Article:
Horn capitol Jacob Chansley
As the trial entered what is likely its final day, new details are emerging about the events of January 6. Image Credit: AP

Washington: The US Senate was expected to hear final arguments on Saturday in Donald Trump’s impeachment trial before delivering a verdict on whether the former president incited his supporters to attack the US Capitol.

The Senate reconvened at 10am (1500 GMT) to debate and vote on whether to allow witness testimony at the second impeachment trial of the 74-year-old former Republican president.

Neither the Democratic prosecutors from the House of Representatives nor Trump’s defence lawyers have indicated that they intend to call witnesses.

If a decision is taken not to call any it would pave the way for final arguments and a vote on whether to convict or acquit the former president, potentially as early as Saturday afternoon.

Each side will have two hours each to present their closing arguments.

Trump was impeached by the Democratic-controlled House on January 13 for inciting the deadly January 6 attack on the US Capitol by his supporters, who were seeking to block congressional certification of Democrat Joe Biden’s November 3 election victory.

But a conviction in the 100-member Senate - which is evenly split between Democrats and Republicans - appears unlikely.

It would require a two-thirds majority and indications are that Democrats will not get the 17 Republican votes needed to support a conviction and eventually bar Trump from ever holding office again.

Trump’s defence lawyers argued on Friday that the former president bears no responsibility for the attack by his supporters on Congress and wrapped up their presentation in just three hours.

This followed two days of evidence from Democratic impeachment managers centered around harrowing video footage of the mob assault on the Capitol.

New details emerge

As the trial entered what is likely its final day, new details are emerging about the events of January 6.

Representative Jaime Herrera Beutler, one of 10 Republican House members who voted to impeach Trump, said that Republican House Minority Leader Kevin McCarthy had called Trump while the attack was ongoing and implored him to call off the rioters.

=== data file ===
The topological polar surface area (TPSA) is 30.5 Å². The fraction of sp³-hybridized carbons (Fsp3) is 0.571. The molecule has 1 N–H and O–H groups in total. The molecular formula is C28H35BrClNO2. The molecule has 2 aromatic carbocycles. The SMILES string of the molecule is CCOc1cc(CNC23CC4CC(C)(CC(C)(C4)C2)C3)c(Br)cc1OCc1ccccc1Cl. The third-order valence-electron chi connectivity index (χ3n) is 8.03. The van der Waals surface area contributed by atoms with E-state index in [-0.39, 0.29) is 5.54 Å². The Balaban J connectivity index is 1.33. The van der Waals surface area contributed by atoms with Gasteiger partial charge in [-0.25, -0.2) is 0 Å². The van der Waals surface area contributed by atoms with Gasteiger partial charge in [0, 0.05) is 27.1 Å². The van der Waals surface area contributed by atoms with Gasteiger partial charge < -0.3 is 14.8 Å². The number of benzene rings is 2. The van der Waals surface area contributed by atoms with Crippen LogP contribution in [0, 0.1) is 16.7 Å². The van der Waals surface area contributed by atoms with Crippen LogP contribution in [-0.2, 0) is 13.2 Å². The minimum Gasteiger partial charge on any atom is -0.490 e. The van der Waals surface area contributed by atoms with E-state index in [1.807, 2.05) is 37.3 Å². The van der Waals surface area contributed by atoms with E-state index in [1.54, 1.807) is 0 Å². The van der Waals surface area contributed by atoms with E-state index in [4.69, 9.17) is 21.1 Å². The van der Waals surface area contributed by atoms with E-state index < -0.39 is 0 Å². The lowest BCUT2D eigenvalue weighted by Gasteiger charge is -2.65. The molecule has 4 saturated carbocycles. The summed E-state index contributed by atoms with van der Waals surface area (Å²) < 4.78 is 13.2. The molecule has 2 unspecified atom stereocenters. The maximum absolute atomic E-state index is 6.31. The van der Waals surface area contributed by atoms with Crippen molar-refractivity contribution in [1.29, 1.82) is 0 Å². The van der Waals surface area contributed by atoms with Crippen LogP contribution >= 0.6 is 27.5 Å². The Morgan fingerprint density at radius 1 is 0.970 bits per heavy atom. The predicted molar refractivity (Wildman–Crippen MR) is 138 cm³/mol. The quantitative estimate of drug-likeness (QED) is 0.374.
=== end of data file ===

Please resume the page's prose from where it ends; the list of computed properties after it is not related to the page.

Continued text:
“When McCarthy finally reached the president on January 6 and asked him to publicly and forcefully call off the riot, the president initially repeated the falsehood that it was Antifa that had breached the Capitol,” Herrera Beutler said in a statement.

“McCarthy refuted that and told the president that these were Trump supporters,” the congresswoman from Washington state said.

“That’s when, according to McCarthy, the president said: ‘Well, Kevin, I guess these people are more upset about the election than you are,’” she said.

In arguments Friday, defence lawyer Michael van der Veen called the impeachment unconstitutional and an “act of political vengeance.”

“The Senate should promptly and decisively vote to reject it,” he said.

The former president’s lawyers also argued that Trump’s rally speech near the White House that preceded the January 6 attack, when he told supporters to “fight,” was merely rhetorical.

Seeking to turn the table on the Democrats’ powerful use of video evidence, defence lawyers played their own compilations showing Democratic lawmakers at different times using the word “fight.”

They also argued that the Democrats’ true aim is, in the words of defence lawyer Bruce Castor, “about far more than President Trump.”

“It is about cancelling 75 million Trump voters, and criminalising political viewpoints. That is what this trial is really about,” he said.

Democratic impeachment managers charge that after losing to Biden, Trump deliberately stoked national tension with a campaign of lies claiming there had been mass voter fraud.

On January 6 he staged a fiery rally near the White House, calling on the crowd to march on Congress, which was in the process of certifying Biden’s victory.

The mob then stormed the Capitol, disrupting the certification. Five people, including a police officer and a woman shot during the unrest, died as a result of the mayhem.

Impeachment managers say Trump, who has never expressed remorse for his encouragement of the violent crowd, is so dangerous that he should be barred from holding office again.

Although Trump looks set for acquittal, even a few Republican votes against him would leave a historic mark on his presidency, fuelling civil war within his party over whether to pursue his populist, divisive vision or return to more moderate values.